Google launches Google Public Data Explorer

Interested and fascinated about statistics? Google has now launched their Public Data Explorer in Google labs. The numbers are easily accessible and the animation of tables makes it fun to watch and see how the world has changed. In the official Google blog, they write that they have noticed how interested people are in statistics and comparisons. They have also published a list of the 80 most popular data and statistics search topics, which can be found in the blog post.

Easy accessible statistics are really useful, especially for us as students and since they can be visualized it makes it even more fun and interesting. Take a look yourself!


About Lisa Enckell

VP Marketing at Wrapp. Swede trying to adjust to all the sunshine and fog in San Francisco. And the great cocktails.
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2 Responses to Google launches Google Public Data Explorer

  1. Christian Gruber says:

    An interesting and definitively fun tool to play around. But about the usefullness, especially for students, I am not quite sure. Through all this easy access, the nice graphs and “just-push-one-button-results”, users might tend even more to forget to question statistics. It fosters the impression of easily accessible, nicely prepared and thus true data. And as we all know the value and information of statistics can seldomly be seen without the surrounding factors and methods the statistic was created with. But definitively a nice gadget to play around with.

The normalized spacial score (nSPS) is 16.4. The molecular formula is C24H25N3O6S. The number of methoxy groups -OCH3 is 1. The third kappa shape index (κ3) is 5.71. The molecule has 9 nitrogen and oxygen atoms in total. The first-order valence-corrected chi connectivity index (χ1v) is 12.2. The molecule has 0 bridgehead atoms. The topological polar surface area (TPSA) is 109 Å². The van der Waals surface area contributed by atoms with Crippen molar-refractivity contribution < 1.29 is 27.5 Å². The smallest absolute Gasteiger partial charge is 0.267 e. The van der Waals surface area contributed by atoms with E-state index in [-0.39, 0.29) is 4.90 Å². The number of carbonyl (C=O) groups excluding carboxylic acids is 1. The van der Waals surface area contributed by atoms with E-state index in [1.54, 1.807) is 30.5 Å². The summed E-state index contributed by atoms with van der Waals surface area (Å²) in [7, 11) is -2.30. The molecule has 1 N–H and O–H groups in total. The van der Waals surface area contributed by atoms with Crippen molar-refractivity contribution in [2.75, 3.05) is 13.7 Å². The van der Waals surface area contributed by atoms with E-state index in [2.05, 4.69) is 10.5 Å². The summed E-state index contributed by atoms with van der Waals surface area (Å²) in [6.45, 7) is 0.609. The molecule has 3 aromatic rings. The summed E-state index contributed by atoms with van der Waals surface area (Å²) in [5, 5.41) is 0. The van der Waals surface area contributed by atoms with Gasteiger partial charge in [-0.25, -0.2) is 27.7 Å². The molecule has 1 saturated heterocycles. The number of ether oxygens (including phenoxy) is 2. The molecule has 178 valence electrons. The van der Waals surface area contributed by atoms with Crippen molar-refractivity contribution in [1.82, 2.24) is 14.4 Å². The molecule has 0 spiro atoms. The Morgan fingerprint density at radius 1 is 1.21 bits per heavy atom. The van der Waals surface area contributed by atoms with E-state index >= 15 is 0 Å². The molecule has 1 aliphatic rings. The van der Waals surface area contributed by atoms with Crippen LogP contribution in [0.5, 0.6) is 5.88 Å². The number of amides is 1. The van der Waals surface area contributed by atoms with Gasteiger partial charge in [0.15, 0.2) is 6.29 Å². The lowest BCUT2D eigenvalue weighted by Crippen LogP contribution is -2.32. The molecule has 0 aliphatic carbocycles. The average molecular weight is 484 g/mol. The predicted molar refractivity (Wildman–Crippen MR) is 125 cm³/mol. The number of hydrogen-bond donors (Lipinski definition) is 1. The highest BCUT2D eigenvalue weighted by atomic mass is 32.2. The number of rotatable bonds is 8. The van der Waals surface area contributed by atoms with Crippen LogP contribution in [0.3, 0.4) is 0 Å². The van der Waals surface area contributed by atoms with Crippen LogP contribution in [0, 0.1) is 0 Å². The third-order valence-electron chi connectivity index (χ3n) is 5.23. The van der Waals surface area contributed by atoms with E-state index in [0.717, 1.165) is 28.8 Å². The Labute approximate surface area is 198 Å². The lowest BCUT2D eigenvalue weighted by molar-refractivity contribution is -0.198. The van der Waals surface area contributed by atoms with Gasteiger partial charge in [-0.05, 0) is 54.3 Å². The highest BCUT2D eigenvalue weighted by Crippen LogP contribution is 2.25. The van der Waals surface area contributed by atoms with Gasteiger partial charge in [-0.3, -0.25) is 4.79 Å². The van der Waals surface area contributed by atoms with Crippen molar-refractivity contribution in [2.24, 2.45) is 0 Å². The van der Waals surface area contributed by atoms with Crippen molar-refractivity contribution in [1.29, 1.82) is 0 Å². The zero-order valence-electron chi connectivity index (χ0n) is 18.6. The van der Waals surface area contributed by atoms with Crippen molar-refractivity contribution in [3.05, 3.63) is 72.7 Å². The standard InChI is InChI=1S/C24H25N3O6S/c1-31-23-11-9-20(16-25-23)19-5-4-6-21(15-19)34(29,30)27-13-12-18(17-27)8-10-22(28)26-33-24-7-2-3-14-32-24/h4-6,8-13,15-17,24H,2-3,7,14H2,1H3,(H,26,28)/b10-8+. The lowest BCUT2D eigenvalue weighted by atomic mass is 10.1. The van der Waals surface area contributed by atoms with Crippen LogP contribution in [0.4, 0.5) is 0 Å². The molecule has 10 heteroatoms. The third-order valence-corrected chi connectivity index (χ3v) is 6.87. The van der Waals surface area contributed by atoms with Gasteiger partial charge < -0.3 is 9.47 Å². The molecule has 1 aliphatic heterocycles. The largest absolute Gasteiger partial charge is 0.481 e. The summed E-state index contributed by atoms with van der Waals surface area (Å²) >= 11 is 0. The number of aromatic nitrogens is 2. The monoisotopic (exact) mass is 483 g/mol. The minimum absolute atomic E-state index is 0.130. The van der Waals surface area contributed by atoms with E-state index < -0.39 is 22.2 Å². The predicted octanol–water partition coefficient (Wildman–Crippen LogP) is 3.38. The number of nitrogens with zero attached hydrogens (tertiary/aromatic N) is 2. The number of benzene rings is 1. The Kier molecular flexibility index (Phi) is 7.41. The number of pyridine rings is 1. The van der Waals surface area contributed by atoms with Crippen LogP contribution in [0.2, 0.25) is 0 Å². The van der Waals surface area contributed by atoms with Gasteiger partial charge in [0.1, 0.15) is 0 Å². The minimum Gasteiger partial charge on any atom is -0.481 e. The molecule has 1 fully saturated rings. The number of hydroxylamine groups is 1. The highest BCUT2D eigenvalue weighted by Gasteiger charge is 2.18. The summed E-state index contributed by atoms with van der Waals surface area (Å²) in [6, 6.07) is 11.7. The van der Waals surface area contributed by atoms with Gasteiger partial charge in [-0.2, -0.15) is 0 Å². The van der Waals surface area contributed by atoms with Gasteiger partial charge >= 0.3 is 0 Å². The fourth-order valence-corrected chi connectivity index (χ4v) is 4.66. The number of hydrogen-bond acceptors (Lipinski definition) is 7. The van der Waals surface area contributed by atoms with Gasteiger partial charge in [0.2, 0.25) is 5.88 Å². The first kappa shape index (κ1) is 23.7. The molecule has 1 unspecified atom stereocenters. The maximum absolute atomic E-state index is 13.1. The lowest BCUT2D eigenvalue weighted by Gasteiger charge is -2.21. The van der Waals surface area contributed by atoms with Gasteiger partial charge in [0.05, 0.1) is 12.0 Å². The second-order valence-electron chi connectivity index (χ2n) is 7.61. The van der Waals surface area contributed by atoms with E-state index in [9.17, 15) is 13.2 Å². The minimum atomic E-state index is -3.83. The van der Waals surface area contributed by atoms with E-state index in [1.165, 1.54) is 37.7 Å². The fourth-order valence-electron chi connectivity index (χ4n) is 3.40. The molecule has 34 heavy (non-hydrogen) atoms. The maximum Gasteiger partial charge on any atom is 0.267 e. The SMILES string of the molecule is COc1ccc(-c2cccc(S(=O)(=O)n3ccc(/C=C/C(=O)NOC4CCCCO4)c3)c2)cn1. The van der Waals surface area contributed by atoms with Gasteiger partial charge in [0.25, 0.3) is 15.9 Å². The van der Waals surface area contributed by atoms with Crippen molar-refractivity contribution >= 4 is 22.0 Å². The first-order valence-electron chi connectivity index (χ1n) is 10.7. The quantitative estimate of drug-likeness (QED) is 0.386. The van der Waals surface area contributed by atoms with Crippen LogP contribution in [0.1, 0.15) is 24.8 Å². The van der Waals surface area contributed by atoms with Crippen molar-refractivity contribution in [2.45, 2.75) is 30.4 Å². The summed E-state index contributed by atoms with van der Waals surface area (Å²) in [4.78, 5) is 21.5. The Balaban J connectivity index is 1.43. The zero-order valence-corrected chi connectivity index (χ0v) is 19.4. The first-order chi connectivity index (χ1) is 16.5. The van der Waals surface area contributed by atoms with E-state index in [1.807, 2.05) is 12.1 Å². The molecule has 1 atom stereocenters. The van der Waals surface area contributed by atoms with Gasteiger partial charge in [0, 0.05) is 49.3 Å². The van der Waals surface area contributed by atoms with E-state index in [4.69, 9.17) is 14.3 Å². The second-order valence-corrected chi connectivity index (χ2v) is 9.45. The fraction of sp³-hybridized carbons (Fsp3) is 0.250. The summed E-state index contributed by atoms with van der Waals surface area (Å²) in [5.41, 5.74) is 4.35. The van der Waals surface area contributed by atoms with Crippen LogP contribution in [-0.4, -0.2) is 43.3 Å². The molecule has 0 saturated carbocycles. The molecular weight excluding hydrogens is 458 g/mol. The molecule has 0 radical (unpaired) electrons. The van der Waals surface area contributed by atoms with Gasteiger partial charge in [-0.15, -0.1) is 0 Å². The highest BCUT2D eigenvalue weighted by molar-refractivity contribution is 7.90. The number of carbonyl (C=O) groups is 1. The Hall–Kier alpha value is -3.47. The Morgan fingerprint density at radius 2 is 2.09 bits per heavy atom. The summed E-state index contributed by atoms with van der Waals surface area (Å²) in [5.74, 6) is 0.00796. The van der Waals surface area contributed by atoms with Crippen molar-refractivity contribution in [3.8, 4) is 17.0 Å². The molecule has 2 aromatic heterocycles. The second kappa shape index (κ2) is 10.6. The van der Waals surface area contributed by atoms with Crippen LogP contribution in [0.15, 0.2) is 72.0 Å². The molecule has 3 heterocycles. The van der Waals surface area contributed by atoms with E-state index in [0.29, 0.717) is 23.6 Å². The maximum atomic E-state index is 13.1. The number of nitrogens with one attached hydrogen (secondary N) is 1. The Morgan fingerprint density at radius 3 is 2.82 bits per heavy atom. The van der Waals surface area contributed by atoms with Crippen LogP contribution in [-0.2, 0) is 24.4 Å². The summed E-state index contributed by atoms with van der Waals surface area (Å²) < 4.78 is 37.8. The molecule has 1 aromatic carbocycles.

2. Lisa Enckell says:

    I can definitely see your point, in this case however, it is easy to see where the data is gathered from, the sources is stated for every subject, such as world bank, eurostat and OECD factbook. The sources are stated, but maybe these too can be questioned?

    From my point of view, I rather access something easy and accessible and I like that it is userfriendly, but I can understand the concern about not to question the statistics and that we will take it for true. I think it is important to always have critical eyes when looking at statistics, facts and information no matter if you do it online or offline. I have not used it that much yet, just taken a look at it and the benefit I find with the tool is that it gatheres data from different sources and makes it accessible. As student, we can go to one place instead of searching for information at many different web sites.

    But again good point and we should of course not use the tool if we cannot find it reliable enough. Right now it is the “lab” phase and we can all send in our comments and concerns to Google. Why not request them to provide all the numbers they base the charts on?

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